There is No One Version of ABCD

This is the latest post in a series that looks at Asset-Based Community Development. Previous posts include:
Asset-Focused Leadership
Asset-Focused Leadership Part II: the Importance of Associations
The Unexpected Benefits of ABCD

I want to present a different way to think about Asset-Based Community Development (ABCD). People tend to think of ABCD as something that requires a “community” in order to implement strategies, or projects. Community is after all, part of the name, right? We have a vision of what we want things to look like, and our minds jump to a scale that reflects the ideal. We want a ‘big tent,’ and go to great lengths not to exclude anyone. That’s admirable, but I’m impatient. I have a bias toward action.

I believe that before you create a group, or better yet, a network, you consider your own assets. What can I do RIGHT NOW based on the skills, talents, and relationships that I have? Where can I plant the seeds of change? Who can I help educate? Make a list that answers these questions, the make it a to-do list. This is also ABCD.

If when you are accomplishing these small tasks you cross paths with one other person who shares your values and your vision, have them answer the same questions. Then try to connect your combined assets in a way that could lead to a specific action. Do your assets complement each other’s? Do they get you at least halfway to a collaborative action? This is also ABCD.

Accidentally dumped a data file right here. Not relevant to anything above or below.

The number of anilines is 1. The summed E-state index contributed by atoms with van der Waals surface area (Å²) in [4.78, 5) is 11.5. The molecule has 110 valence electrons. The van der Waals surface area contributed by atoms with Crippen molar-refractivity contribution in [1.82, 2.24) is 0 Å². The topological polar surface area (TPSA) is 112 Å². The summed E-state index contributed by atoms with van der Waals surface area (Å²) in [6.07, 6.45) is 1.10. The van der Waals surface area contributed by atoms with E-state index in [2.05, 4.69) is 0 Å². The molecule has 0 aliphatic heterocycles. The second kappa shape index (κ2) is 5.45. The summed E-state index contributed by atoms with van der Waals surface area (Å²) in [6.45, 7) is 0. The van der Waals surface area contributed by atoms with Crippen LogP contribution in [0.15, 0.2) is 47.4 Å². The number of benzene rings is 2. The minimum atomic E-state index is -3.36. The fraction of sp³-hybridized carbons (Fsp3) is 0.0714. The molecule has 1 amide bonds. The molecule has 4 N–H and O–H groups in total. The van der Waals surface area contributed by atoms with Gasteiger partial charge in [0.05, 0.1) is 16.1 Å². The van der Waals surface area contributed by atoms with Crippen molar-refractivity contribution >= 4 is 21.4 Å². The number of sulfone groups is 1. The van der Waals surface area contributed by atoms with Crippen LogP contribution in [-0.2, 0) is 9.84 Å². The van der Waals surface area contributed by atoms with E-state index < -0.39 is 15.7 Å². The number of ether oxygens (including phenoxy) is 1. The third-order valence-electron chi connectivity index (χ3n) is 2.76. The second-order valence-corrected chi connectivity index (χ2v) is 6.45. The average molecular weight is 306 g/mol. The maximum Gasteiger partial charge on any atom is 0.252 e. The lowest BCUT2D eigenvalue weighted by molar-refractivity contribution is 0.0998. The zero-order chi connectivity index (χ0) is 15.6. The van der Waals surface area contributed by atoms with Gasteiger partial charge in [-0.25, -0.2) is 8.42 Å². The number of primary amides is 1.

When I think of things that could be changed for the better, I often divide the necessary changes into two categories. Is this problem something that requires a change in policy, or is it something that can be addressed by changing practice? When you look at a list of changes of practice that could lead to positive improvements, those modifications are frequently things for which you don’t even have to acquire permission. For example, handling situations with more generosity, and more humility isn’t difficult, or expensive. It also tends to reveal shared values among people who are not frequently in conversation. This is also ABCD.

I will repeat something I have said many times before. ABCD isn’t necessarily a detailed process, or plan. It is more of a worldview. You can engage in ABCD without creating an actual asset map. You can engage in ABCD without positional leadership. ABCD simply requires authentic human connection, and a mutual commitment to create change by allowing people to share their skills, talents, and knowledge for everyone’s benefit.